Good question. Not that I don't expect some spin, but the DWD releases are so shameless and dishonest that it underscores how WISGOP does not believe in independent public service, from top to bottom levels of government.Delete
I just want to know why John Schmidt of the JS decides to uncritically publish this spin as fact
Good question! Here's one example, Texas, which you think would provide releases thanking the GOP for every single job created, instead presents the raw data in detail downloads way, way beyond what Wisconsin provides: http://www.tracer2.comReplyDelete
Texas also releases its monthly jobs data without all the "gold standard" and "estimates" (dutifully repeated by the MJS and WSJ) nonsense that the WI DWD adds. Similarly IL and MN release their data without the partisan language.
The systematic undermining of the accuracy, efficacy, and policy guidance of Wisconsin's employment data collection and reporting system by the grotesquely partisan Walker Administration, and the culpability of Wisconsin's media in this seeming GOP War on Mathematics & Statistics will someday provide wonderful subject matter for a researcher to show how easily governmental technical and scientific systems can be co-opted by political forces.
One can still go back and view the 2007 Doyle Administration employment information releases on the DWD website. They were simple, short and fairly complete presentations of the monthly and quarterly data back then. The Walker Administration, sensing their economic failures early on, began undermining the monthly reports as "inaccurate", "subject to revision", "incomplete"; although as your graph above clearly indicates, trends lines can clearly show what is going on in the Wisconsin job market. Now the monthly reports are platforms for irrelevant business formation statistics, cut and pastes from business magazines, and other cherry-picked data purporting to show dynamic growth, with the addition of several nonsensical graphs allegedly portraying the inaccuracy of the monthly data. The idea that the Quarterly Data is more accurate because it has more reporting entities is simply laughable from a statistical standpoint and yet, the MJS and WSJ dutifully report Walker's intellectual insights regarding statistical survey accuracy with every release. Then by focusing on a report that is released only 4 times a year, long after the relevant time periods, where the national comparison can only be done by waiting for further data, has permitted Walker to take his iron-clad guarantee of 250,000 (his words, not mine) during his first term and magically shift it to become a glimmering aspiration goal that shows how jobs are his focus. That is sickening enough but to have the news media all shake their heads in agreement makes you realize why there is no significant job growth in Wisconsin outside of Dane, Pierce and St. Croix Counties. The rest of the state sits and waits, like the adherents of a South Pacific cargo cult, hoping to see the ships coming back to restore prosperity.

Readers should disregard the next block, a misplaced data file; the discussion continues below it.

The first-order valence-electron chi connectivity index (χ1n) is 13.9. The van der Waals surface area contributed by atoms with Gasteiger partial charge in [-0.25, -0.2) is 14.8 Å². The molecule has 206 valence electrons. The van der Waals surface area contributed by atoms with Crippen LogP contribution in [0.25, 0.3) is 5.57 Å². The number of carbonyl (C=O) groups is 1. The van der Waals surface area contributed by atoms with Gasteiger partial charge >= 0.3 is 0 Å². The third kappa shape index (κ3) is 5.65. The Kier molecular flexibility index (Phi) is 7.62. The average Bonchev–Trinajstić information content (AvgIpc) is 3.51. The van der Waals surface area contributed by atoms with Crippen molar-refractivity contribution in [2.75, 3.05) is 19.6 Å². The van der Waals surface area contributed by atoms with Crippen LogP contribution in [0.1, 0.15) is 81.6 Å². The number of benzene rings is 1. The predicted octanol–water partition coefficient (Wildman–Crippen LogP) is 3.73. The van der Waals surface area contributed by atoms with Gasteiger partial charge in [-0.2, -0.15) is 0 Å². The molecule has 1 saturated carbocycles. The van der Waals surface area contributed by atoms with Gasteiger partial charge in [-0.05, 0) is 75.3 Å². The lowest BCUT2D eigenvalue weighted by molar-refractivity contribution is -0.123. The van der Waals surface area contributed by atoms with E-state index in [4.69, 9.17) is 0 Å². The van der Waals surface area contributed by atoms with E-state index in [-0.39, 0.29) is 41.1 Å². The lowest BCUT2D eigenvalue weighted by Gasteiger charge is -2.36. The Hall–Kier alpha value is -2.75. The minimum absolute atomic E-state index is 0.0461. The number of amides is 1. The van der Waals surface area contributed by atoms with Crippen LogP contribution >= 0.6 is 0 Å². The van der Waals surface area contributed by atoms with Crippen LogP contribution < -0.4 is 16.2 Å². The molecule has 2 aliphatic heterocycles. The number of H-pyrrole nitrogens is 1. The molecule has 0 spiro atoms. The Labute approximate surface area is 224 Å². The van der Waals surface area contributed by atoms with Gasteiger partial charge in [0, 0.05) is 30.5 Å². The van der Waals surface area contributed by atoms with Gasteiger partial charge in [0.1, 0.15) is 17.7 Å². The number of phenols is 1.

This is a post from lufthase that I accidentally deleted.Delete
LUFTHASE: "That's great. It can be called "the Texas model." Tough for GOP to argue with that. And it's just an html table with links to excel spreadsheets consistently reporting the same metrics month after month without the cherrypicking or other political gymnastics. You don't even need to open 20 separate PDFs to look at trends. Wouldn't cost much if anything to implement.
I was initially thinking of something more novel, like having an agreement where MN releases WI jobs numbers and WI releases MN's (or maybe MD if MN is too rivalry-y). That way, there's no incentive (for either party) for these releases to sound like they came from the Committee to Reelect the Governor. "